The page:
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Coronavirus vaccine hope as potentially ‘game-changing‘ government-backed candidate enters human trials

The Government has already pumped £41million of public money into the development of the Imperial vaccine. (PA)

3 min read

Business Secretary Alok Sharma has heaped praise on the “ingenuity and tenacity of Britain’s researchers” as he confirmed that human trials have started on one of two government-backed coronavirus vaccine candidates.

The Cabinet minister said the potential Covid-19 vaccine, developed by researchers at Imperial College London, showed that the UK was among the “front-runners” in the race to combat the virus.

The Government has already pumped £41million of public money into the development of the Imperial vaccine, with a further £5m in philanthropic donations also boosting that work.

Ministers have also pledged millions of pounds to a separate candidate being developed by Oxford University, with Mr Sharma claiming in May that around half of the UK population could have access to that vaccine by September if trials are successful. 

The Imperial vaccine will be trialled in 300 healthy volunteers aged between 18 to 70, the Department for Business said, with “rigorous pre-clinical safety tests” showing “encouraging signs of an effective immune response in animal studies”.

Mr Sharma said: “I am incredibly proud the vaccine being developed by Imperial College London is one of the world’s front-runners. We are fully backing its research with over £40 million government funding, as part of our wider vaccines development programme.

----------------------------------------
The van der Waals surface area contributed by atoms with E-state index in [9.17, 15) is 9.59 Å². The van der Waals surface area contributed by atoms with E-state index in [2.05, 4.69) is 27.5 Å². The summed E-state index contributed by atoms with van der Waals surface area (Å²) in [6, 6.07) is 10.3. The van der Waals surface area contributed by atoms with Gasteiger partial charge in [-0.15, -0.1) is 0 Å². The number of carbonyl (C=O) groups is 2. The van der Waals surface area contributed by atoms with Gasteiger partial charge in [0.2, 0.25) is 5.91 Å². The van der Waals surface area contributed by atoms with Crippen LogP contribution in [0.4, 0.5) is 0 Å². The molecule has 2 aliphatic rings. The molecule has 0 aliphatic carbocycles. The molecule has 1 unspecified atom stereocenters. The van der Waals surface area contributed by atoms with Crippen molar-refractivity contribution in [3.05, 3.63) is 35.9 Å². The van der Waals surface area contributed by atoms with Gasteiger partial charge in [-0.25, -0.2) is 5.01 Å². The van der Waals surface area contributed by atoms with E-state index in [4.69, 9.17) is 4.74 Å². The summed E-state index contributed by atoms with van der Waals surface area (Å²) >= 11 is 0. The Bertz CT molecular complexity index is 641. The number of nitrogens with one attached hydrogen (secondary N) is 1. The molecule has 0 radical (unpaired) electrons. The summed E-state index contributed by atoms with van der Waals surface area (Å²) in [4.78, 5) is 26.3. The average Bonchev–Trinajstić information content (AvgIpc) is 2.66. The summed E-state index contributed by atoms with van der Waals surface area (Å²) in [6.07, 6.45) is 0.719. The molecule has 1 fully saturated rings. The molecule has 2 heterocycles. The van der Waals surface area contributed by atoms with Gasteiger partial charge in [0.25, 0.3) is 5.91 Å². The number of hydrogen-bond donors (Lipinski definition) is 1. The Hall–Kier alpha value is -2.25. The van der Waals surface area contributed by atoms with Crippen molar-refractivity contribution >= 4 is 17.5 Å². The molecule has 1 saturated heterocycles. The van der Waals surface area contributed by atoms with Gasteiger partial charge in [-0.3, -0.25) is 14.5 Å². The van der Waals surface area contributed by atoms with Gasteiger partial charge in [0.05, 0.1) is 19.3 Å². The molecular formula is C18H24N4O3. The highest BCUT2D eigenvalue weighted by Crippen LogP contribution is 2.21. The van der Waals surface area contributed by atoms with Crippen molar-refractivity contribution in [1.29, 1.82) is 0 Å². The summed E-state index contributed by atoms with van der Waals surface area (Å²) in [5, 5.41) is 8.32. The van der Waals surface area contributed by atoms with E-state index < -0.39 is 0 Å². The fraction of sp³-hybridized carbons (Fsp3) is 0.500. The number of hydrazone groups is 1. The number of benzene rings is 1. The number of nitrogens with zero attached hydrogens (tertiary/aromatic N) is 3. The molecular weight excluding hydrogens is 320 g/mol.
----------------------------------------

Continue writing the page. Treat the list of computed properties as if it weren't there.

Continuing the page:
“The fast progress of Imperial’s vaccine is testament to the ingenuity and tenacity of Britain’s researchers. If these trials are successful a vaccine will not only help us tackle coronavirus but also emerging diseases now and into the future.”

The Government says that if the vaccine shows a “promising” immune response, a third phase of trials will kick off “later in the year” for some 6,000 healthy volunteers.

“Ultimately, the researchers hope that if clinical trials are successful, the vaccine could provide protection against COVID-19 both in the UK and around the world,” the department said.
Professor Robin Shattock, who is leading the work as part of the Department of Infectious Disease at Imperial College, said: “The COVID-19 pandemic has claimed thousands of lives and had a huge impact on daily life. In the long-term, a viable vaccine could be vital for protecting the most vulnerable, enabling restrictions to be eased and helping people to get back to normal life.”

A vaccine for Covid-19 is seen as the only assured way to return life to normal amid lockdowns around the world.

The current official UK estimate for when a coronavirus vaccine will be ready for widespread use stands at 12 to 18 months.
Kate Bingham, chair of the Government’s Vaccine Taskforce, said she was “delighted” that the Imperial Team “have so quickly advanced to the clinical trial stage”.

And she added: “Their self-amplifying technology has the potential to be a real game-changer, not only for a COVID-19 vaccine but for the development of future vaccines. It’s a great example of the world-leading life sciences sector in this country.”

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